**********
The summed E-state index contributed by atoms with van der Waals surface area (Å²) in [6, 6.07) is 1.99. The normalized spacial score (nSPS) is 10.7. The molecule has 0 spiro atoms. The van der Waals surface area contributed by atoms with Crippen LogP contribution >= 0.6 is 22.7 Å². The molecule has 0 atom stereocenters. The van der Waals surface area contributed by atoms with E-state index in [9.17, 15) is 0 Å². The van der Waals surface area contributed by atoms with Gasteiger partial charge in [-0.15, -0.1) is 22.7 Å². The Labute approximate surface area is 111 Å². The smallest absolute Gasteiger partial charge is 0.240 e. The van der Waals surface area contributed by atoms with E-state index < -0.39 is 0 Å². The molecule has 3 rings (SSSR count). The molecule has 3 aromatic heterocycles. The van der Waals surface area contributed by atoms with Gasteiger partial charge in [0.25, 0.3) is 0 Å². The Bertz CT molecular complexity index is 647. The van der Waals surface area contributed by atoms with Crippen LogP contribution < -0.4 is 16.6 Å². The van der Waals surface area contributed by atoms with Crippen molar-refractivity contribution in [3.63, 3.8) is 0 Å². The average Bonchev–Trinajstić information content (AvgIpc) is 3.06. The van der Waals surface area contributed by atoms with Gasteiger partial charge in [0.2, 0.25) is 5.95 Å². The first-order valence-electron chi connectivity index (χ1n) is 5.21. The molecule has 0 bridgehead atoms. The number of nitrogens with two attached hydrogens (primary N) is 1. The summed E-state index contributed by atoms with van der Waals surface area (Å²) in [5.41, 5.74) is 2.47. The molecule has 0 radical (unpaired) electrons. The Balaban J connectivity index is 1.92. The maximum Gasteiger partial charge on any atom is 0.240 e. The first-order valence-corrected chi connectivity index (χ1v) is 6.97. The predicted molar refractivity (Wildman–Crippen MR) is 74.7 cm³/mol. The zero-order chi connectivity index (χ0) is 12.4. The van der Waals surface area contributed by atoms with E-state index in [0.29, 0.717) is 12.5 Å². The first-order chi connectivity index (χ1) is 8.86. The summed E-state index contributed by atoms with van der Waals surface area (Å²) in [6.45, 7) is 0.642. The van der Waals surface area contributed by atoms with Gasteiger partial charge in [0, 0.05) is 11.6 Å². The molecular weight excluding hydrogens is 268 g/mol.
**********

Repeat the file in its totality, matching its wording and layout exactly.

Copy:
The summed E-state index contributed by atoms with van der Waals surface area (Å²) in [6, 6.07) is 1.99. The normalized spacial score (nSPS) is 10.7. The molecule has 0 spiro atoms. The van der Waals surface area contributed by atoms with Crippen LogP contribution >= 0.6 is 22.7 Å². The molecule has 0 atom stereocenters. The van der Waals surface area contributed by atoms with E-state index in [9.17, 15) is 0 Å². The van der Waals surface area contributed by atoms with Gasteiger partial charge in [-0.15, -0.1) is 22.7 Å². The Labute approximate surface area is 111 Å². The smallest absolute Gasteiger partial charge is 0.240 e. The van der Waals surface area contributed by atoms with E-state index < -0.39 is 0 Å². The molecule has 3 rings (SSSR count). The molecule has 3 aromatic heterocycles. The van der Waals surface area contributed by atoms with Gasteiger partial charge in [0.25, 0.3) is 0 Å². The Bertz CT molecular complexity index is 647. The van der Waals surface area contributed by atoms with Crippen LogP contribution < -0.4 is 16.6 Å². The van der Waals surface area contributed by atoms with Crippen molar-refractivity contribution in [3.63, 3.8) is 0 Å². The average Bonchev–Trinajstić information content (AvgIpc) is 3.06. The van der Waals surface area contributed by atoms with Gasteiger partial charge in [0.2, 0.25) is 5.95 Å². The first-order valence-electron chi connectivity index (χ1n) is 5.21. The molecule has 0 bridgehead atoms. The number of nitrogens with two attached hydrogens (primary N) is 1. The summed E-state index contributed by atoms with van der Waals surface area (Å²) in [5.41, 5.74) is 2.47. The molecule has 0 radical (unpaired) electrons. The Balaban J connectivity index is 1.92. The maximum Gasteiger partial charge on any atom is 0.240 e. The first-order valence-corrected chi connectivity index (χ1v) is 6.97. The predicted molar refractivity (Wildman–Crippen MR) is 74.7 cm³/mol. The zero-order chi connectivity index (χ0) is 12.4. The van der Waals surface area contributed by atoms with E-state index in [0.29, 0.717) is 12.5 Å². The first-order chi connectivity index (χ1) is 8.86. The summed E-state index contributed by atoms with van der Waals surface area (Å²) in [6.45, 7) is 0.642. The van der Waals surface area contributed by atoms with Gasteiger partial charge in [0, 0.05) is 11.6 Å². The molecular weight excluding hydrogens is 268 g/mol.